The U.S. has been cool to the idea of a rival government in the rebel-held areas, saying the focus should be on a political transition.
Under a plan endorsed by the international community last year, Assad supporters and opponents would propose representatives for a transition government, with each side able to veto candidates. However, the plan did not address the key question of Assad’s role.
Most in the Syrian opposition rule out negotiations with Assad, even on the terms of his departure from office.
Last week, U.S. Secretary of State John Kerry affirmed his support for the plan, saying that only a transitional government accepted by both the opposition and the Assad government can allow Syrians to determine their future.
The leader of the Syrian opposition coalition, Mouaz al-Khatib, has also suggested he opposes the formation of a rival Syrian government, saying he feared it would deepen divisions in Syria.
Breaking with opposition consensus, the 52-year-old former preacher provoked a backlash last month when he offered to hold talks with members of the regime if it would help end the bloodshed.
The formation of the interim government was put off twice over such disagreements, but Saleh said coalition members voted last month to go ahead with the election. Al-Khatib, while still opposed, is deferring to the majority, Saleh said.
Analyst Fawaz A. Gerges said that the move is likely to block a political solution.
“By electing an interim Cabinet, the Syrian opposition will put an end to any possibility for a negotiated settlement with the Syrian regime,” said Gerges, director of the Middle East Center at the London School of Economics. “They’ve decided to fight all the way.”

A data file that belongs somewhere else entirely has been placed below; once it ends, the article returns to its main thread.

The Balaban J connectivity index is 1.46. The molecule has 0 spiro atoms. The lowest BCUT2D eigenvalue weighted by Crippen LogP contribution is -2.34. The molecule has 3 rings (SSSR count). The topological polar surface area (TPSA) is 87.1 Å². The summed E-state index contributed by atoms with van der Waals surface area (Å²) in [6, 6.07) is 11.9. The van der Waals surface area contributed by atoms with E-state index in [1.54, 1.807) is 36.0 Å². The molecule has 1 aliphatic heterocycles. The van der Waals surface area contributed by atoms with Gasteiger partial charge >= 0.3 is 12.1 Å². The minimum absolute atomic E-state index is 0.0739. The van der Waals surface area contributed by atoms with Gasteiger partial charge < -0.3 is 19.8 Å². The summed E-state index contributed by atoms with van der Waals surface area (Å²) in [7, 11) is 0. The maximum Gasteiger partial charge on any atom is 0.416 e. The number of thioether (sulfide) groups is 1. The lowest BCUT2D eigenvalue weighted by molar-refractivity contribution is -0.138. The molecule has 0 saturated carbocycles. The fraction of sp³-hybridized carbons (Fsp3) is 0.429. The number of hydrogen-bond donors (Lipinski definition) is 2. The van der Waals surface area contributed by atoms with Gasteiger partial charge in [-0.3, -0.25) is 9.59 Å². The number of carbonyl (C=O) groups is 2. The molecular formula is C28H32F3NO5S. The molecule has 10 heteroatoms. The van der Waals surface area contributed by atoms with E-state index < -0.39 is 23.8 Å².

With an interim government in place, the “war option would win over diplomacy,” Gerges said.
It’s not clear where an interim government would be able to operate.
The regime routinely attacks rebel strongholds with airstrikes and artillery, and any gathering of senior opposition politicians would be a prime target. More likely, government members would shuttle between Turkey and Syria, as some rebel military chiefs do.
Acceptance is another challenge.
In recent months, Islamic extremist militias, particularly the al-Qaida-linked Jabhat al-Nusra, have asserted dominance in key battle areas.
Al-Nusra and other Islamic extremist fighting groups don’t recognize the authority of the Free Syrian Army and might not be inclined to take orders from an interim government.
Saleh played that down, saying that 85 percent of the fighting forces recognize the Syrian National Coalition. Once the government moves into Syria and starts providing services, “doubts will just vanish,” he said.
Landis predicted that the interim government would face a rough start. Trying to assert authority “is a recipe for conflict, no doubt about it,” he said, “but they’ve got to get down to the towns and offer a real alternative.”
Associated Press writers Barbara Surk in Beirut and Albert Aji in Damascus, Syria, contributed.